On Friday, Central and Eastern Europe's motorways were connected for the first time to the Western European motorway grid. On the exact spot where the Iron Curtain stood 17 years ago, an opening ceremony was held on Friday at the Czech-German border crossing Rozvadov-Waidhaus to mark the occasion. The completed motorway will allow smoother and safer passage between the two countries, something drivers and businesses in both the Czech Republic and Germany had long been calling for.
Twenty-nine years after construction began, the last remaining stretch of the D5 motorway connecting the Czech capital Prague with the German border in the West was opened on Friday morning close to the city of Plzen. The 3.5 kilometre section with a new tunnel equipped with cameras and sensors which can spot a stolen car, for example, is part of a ring road around Plzen. Petr Otasek from the Road and Motorway Directorate.
"Drivers can now make the 151 kilometres from Prague to the Rozvadov border crossing in just over an hour. The completion of the ring road is a relief for Plzen. Besides, the length of the ring road is exactly the same as driving through the city - 20.5 kilometres, but using the ring road you will avoid those 17 traffic lights and one railway crossing."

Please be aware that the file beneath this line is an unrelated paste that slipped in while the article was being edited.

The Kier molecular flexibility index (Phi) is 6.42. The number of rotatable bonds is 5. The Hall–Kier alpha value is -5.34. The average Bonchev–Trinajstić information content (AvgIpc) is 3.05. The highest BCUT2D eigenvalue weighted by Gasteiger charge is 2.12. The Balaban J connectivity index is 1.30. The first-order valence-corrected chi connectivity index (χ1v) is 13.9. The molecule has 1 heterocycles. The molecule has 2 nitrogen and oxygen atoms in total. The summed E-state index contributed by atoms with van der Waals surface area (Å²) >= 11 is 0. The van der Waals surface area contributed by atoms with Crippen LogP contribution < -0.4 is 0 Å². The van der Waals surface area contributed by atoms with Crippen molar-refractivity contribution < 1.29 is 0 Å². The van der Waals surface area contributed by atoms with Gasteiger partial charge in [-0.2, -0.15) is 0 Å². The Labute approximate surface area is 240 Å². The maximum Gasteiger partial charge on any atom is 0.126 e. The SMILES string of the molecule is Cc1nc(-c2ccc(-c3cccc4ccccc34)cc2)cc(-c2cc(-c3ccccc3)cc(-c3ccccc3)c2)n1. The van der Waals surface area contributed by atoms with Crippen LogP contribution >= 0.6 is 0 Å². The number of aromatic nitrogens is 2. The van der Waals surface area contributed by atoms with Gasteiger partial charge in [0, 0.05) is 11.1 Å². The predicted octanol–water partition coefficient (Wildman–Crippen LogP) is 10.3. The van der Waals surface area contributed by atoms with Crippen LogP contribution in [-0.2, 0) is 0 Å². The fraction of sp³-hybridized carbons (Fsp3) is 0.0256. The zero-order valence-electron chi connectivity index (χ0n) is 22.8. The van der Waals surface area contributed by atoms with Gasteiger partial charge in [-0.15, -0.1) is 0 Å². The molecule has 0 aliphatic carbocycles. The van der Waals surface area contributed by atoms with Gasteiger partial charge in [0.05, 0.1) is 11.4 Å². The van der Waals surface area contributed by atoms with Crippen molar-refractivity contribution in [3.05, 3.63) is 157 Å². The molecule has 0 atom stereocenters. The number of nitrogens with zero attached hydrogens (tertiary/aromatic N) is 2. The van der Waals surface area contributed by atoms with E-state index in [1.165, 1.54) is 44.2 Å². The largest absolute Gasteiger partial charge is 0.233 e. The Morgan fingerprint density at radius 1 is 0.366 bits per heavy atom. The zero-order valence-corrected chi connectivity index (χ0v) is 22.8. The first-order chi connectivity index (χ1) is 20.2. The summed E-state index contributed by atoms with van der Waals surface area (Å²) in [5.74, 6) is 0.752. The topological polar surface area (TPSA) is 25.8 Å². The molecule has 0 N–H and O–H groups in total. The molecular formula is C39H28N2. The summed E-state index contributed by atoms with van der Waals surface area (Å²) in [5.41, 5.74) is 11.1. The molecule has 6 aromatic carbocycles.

At the same time as the complete Plzen ring road was opened, drivers in Germany could start using a 30-kilometre section of the A6 motorway connecting the Czech border to the A93 Amberg-Regensburg-Munich motorway. The mayor of Plzen, Miroslav Kalous, says apart from being economically and politically significant today, the connection is important for historical reasons.
"For the Czech Republic this means the first complete motorway connection with the European Union, also thanks to EU financing. For Plzen this means a renewal of a traditional trade route between Regensburg and Prague which was a traditional source of profit for Plzen. But today the parameters of the route correspond to the lifestyle and standard of living in this day and age."
Under good weather conditions - and barring traffic and roadworks of course - drivers can get from Prague to Munich in less than 3 hours. The complete motorway connecting Prague and Nuremberg, called Via Carolina after Emperor Charles IV. is to be opened in 2008.
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